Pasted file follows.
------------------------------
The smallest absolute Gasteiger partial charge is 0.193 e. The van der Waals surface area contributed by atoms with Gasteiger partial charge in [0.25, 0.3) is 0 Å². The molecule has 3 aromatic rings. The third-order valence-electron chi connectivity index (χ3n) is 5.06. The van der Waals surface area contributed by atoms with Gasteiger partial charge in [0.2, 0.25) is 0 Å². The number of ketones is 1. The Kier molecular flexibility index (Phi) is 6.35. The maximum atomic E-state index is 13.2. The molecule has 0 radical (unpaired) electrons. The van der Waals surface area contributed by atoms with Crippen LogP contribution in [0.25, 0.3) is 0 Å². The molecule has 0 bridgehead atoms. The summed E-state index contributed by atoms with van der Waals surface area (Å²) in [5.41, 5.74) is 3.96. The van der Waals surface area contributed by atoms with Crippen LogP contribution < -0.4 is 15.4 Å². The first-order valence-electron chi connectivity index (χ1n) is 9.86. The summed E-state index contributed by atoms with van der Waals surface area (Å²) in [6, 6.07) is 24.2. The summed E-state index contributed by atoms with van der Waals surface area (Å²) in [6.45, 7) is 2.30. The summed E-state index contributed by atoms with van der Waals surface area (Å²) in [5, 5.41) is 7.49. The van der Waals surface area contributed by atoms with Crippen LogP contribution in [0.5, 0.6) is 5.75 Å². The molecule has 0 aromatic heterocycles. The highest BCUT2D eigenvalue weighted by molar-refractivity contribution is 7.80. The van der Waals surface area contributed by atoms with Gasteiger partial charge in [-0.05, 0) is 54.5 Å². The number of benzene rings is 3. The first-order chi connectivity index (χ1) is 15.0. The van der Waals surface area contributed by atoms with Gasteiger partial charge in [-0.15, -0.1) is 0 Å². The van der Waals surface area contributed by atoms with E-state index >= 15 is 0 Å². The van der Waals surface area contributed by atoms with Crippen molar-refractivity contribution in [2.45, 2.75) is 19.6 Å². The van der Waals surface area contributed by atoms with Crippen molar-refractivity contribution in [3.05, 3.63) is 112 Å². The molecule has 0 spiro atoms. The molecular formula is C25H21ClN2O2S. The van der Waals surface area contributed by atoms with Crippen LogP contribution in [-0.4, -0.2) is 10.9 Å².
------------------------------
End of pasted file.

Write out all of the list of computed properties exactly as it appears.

The smallest absolute Gasteiger partial charge is 0.193 e. The van der Waals surface area contributed by atoms with Gasteiger partial charge in [0.25, 0.3) is 0 Å². The molecule has 3 aromatic rings. The third-order valence-electron chi connectivity index (χ3n) is 5.06. The van der Waals surface area contributed by atoms with Gasteiger partial charge in [0.2, 0.25) is 0 Å². The number of ketones is 1. The Kier molecular flexibility index (Phi) is 6.35. The maximum atomic E-state index is 13.2. The molecule has 0 radical (unpaired) electrons. The van der Waals surface area contributed by atoms with Crippen LogP contribution in [0.25, 0.3) is 0 Å². The molecule has 0 bridgehead atoms. The summed E-state index contributed by atoms with van der Waals surface area (Å²) in [5.41, 5.74) is 3.96. The van der Waals surface area contributed by atoms with Crippen LogP contribution < -0.4 is 15.4 Å². The first-order valence-electron chi connectivity index (χ1n) is 9.86. The summed E-state index contributed by atoms with van der Waals surface area (Å²) in [6, 6.07) is 24.2. The summed E-state index contributed by atoms with van der Waals surface area (Å²) in [6.45, 7) is 2.30. The summed E-state index contributed by atoms with van der Waals surface area (Å²) in [5, 5.41) is 7.49. The van der Waals surface area contributed by atoms with Crippen LogP contribution in [0.5, 0.6) is 5.75 Å². The molecule has 0 aromatic heterocycles. The highest BCUT2D eigenvalue weighted by molar-refractivity contribution is 7.80. The van der Waals surface area contributed by atoms with Gasteiger partial charge in [-0.05, 0) is 54.5 Å². The number of benzene rings is 3. The first-order chi connectivity index (χ1) is 15.0. The van der Waals surface area contributed by atoms with Gasteiger partial charge in [-0.15, -0.1) is 0 Å². The van der Waals surface area contributed by atoms with E-state index >= 15 is 0 Å². The van der Waals surface area contributed by atoms with Crippen molar-refractivity contribution in [2.45, 2.75) is 19.6 Å². The van der Waals surface area contributed by atoms with Crippen molar-refractivity contribution in [3.05, 3.63) is 112 Å². The molecule has 0 spiro atoms. The molecular formula is C25H21ClN2O2S. The van der Waals surface area contributed by atoms with Crippen LogP contribution in [-0.4, -0.2) is 10.9 Å².